At the county’s most recent public hearing on July 23, which attracted more than 30 people, only two citizens had signed up to speak. Due to the large turnout, commissioners decided to modify the public hearing rules and let all in attendance speak.
Turns out, the crowd — which consisted of Realtors, excavators, the county planning board, and the county attorney, among others — had plenty to say. Concerns were raised that the Swain County Planning Board had not promoted its meetings to the general public when they were drafting the subdivision ordinances, and therefore lacked an appropriate level of public input at the outset.
“It was brought up by some of the developers and some of the guys who build the roads that even though the planning board had four or five public meetings, the developers weren’t aware that they were going on,” said Commissioner David Monteith.
Audience members that had seen the public notice of the planning board meeting printed in the newspaper (as required by state law) seemed not to be aware that the public could attend those meetings.
Citizens requested an additional two to three weeks to submit changes to the ordinances and asked for the possibility of a meeting with the planning board.
Commissioners agreed, and have given citizens three weeks to submit their comments to the county manager’s office.
County Manager Kevin King will then submit those comments to the planning board, at which point the planning board will schedule another public meeting. Then commissioners will present the newly revised ordinances in another public hearing.
The subdivision ordinances — which deal mainly with road widths and grades —are a significant step for Swain County as they are the first development regulations of any kind that have been proposed by commissioners. The commissioners have been trying to put development regulations together for the last seven or eight years, according to Monteith, and had discussed holding public meetings to talk about what smart growth could do for Swain County.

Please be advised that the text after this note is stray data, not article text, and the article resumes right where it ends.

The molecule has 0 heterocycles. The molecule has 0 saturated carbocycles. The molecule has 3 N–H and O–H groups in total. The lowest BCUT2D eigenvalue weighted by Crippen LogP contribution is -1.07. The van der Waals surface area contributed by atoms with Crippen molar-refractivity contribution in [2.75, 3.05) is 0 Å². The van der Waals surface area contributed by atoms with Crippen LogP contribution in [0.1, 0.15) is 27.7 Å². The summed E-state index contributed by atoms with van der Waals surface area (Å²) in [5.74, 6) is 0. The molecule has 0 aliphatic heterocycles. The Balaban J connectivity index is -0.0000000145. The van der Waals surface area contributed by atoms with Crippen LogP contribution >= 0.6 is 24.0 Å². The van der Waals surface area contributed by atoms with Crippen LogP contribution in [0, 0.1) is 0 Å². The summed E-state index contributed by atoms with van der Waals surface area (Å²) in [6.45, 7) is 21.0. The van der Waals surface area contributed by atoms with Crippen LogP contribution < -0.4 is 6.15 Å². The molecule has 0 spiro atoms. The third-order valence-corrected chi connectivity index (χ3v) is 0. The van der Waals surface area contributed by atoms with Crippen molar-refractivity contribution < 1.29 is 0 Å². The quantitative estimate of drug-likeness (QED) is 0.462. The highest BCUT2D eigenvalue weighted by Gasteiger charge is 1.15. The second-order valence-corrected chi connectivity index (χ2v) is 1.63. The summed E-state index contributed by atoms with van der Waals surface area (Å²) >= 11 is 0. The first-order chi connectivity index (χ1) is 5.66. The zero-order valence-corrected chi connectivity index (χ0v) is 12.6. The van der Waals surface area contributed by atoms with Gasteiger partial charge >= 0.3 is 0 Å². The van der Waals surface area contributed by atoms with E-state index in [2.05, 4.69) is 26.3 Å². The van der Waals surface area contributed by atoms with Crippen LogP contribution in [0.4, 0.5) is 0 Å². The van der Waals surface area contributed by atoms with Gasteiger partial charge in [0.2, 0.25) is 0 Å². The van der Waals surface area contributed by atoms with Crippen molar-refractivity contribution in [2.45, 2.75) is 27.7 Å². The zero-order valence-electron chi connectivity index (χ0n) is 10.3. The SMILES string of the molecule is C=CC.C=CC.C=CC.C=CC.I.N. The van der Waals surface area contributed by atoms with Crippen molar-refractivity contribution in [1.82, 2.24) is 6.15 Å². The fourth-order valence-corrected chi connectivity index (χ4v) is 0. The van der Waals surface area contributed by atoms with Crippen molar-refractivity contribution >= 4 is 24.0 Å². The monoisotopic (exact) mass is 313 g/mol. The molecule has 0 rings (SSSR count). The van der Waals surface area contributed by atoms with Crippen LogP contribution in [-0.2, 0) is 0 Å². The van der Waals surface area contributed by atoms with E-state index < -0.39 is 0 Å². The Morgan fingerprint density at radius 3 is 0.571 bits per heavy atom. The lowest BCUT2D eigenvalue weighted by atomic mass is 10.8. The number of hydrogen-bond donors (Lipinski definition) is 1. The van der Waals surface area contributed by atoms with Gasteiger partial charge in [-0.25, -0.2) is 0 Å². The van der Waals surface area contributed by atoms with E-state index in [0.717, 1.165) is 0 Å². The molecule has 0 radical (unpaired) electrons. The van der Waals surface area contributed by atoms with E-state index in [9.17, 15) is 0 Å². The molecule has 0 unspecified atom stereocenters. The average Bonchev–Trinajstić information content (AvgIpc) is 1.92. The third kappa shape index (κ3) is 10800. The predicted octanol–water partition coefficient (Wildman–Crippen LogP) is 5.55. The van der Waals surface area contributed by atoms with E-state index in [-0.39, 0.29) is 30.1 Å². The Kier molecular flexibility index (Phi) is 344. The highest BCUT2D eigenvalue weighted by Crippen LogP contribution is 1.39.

Monteith is excited to carry on the idea first formulated by the previous board.
“I think we need to do it wisely and to where it doesn’t harm our environment and our citizens that have lived here all their lives,” said Monteith. He also said it was important to get input from newcomers.
The proposed subdivision ordinances only cover a very specific area — roads. Commissioner Glenn Jones talked about the importance of working on development regulations in small increments.
“I’d like to see us get through this. If we’re going to do one, we want to do it right. We’re concentrating on the ordinance at hand. When we get loose ends tied together, it may be possible to look at something else,” he said.
Jones said a public meeting with the planning board is scheduled for Aug. 7.
Swain County’s first-ever development regulations primarily deal with road guidelines in private subdivisions.
Currently, there are no rules, criteria or oversight for roads being built in subdivisions. They can be as steep and narrow as a developer likes. Anyone with keys to a dozer can be hired to build the roads without regard for slope stability or engineering practices.
Highlights of the ordinance are:
• Road grades are capped at 20 percent, with an exception of up to 25 percent if certified by a professional engineer that no other feasible option exists.
• Portions of a road that exceed a 15 percent grade must be paved. Also, 300 feet on either end of the section that exceeds 15 percent must also be paved.
• The road grade in a switchback cannot exceed a 10 percent grade.
• The turning radius of curves must be 35 feet from the centerline. This means fire trucks won’t have to do a three-point turn to get through a curve.
• Dead-ends must have either a center turning radius of 35 feet, or accommodate and “T” or “Y” turn around.
• A road serving one to five homes must be 12 feet wide, a road serving 6 to 12 lots must be 16 feet wide.